Small Business Start Up Capital

Small Business Start Up Capital – How Much Do You Really Need?

Raising Small Business Start-Up Capital is one of the most important activities you will be doing. Be it a large or a small enterprise, proper financial backup is essential for it to thrive.

For those looking to make it on their own, experts suggest that you should never be too careful about spending, especially in the crucial period of the inception of your venture. Most small businesses die out prematurely due to the lack of finances. Raising more money than you need could mean you have to pay excessive interest amounts or give up too much of your company. Understand the costs you would incur in the period in between the time you flag off your enterprise to the time it starts earning revenue.


It’s always safe to presume that you’d have spent more than you planned for, so the first requisite is to acquire suitable funds. It is advisable that you arrange for enough funds to cover the complete expenses of operation for six months to about a year.


These are the major areas where your small business start-up capital will be used. Make sure you estimate their cost properly:


  1. Preliminary expenses: These are the expenses that you incur before the commencement of your business. These expenditures are also referred to as formation expenses because they are incurred prior to the formation of your business.


  1. Professional expenses: These are expenditures that are paid to professional people who help you form your business. A few examples of such expenditure consist of accountant’s fees, fees paid to lawyers, expenditures incurred to make important and confidential documents, etc.


  1. Cost of goods sold: Here all the expenses that are incurred to make a product are referred to as the cost of goods sold. In other words, the total income earned minus your profit is the cost of goods sold.


  1. Expenditures incurred to sell and distribute: As the name suggests, these expenses are incurred for the purpose of distributing and selling the products in the market.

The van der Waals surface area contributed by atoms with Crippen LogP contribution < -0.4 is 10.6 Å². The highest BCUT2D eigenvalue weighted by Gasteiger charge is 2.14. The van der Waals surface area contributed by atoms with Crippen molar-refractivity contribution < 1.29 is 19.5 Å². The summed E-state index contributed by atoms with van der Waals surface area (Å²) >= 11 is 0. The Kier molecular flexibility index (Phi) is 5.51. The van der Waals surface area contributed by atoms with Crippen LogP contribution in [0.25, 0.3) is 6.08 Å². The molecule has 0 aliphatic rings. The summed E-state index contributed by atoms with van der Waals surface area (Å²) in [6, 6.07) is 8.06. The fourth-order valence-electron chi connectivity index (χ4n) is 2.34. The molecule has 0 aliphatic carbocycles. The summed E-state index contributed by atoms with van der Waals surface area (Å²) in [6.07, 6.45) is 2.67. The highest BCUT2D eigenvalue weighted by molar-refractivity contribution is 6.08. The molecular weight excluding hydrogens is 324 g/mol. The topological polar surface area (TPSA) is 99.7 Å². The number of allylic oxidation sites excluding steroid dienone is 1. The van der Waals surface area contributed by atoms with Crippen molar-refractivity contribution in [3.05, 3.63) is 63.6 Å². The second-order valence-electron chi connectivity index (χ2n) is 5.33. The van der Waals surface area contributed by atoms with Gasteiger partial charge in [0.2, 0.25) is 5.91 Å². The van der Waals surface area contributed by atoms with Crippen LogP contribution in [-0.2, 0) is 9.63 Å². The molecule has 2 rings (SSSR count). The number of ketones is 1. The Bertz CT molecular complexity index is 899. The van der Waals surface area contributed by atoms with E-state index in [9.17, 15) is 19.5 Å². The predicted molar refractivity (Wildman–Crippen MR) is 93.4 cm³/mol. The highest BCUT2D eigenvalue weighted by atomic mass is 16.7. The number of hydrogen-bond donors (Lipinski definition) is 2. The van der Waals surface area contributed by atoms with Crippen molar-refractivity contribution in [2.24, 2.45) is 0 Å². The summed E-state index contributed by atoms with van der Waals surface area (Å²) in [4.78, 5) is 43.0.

1. Cost of marketing the product: These costs consist of expenditures that are incurred to promote and market the product. A few examples of such costs are advertisements, sales promotion, free samples, etc.


  1. Cost of technology: In every business, the use of technology is a must. This category of costs consists of expenses incurred on mobile phones, computer hardware, and software, internet connection, computer consulting, etc.


  1. Expenses incurred on administration: These expenditures consist of a package of goods, postage, stationery, rent, telephone, different kinds of commercial insurance, chairs, tables, etc.


  1. Salary and bonus: The largest chunk of your small business start-up capital will probably go here. In this category, you can include remuneration or salary paid to employees, workers’ compensation, bonuses, etc.


  1. One-time expenditure: All the expenditures which are only incurred once in the life of the business comes under this category. They consist of permits, licenses, starting inventory, housing, the cost of installing machines and fixtures.


  1. Monthly expenses: They are incurred every month all through the life of the business. They include telephone bills, rent, wages and salaries, the cost of advertisements, etc.


Once you can estimate the amount required under each expense head for the first year of your business (or until you generate revenue) you will be able to raise the right amount of small business start-up capital.

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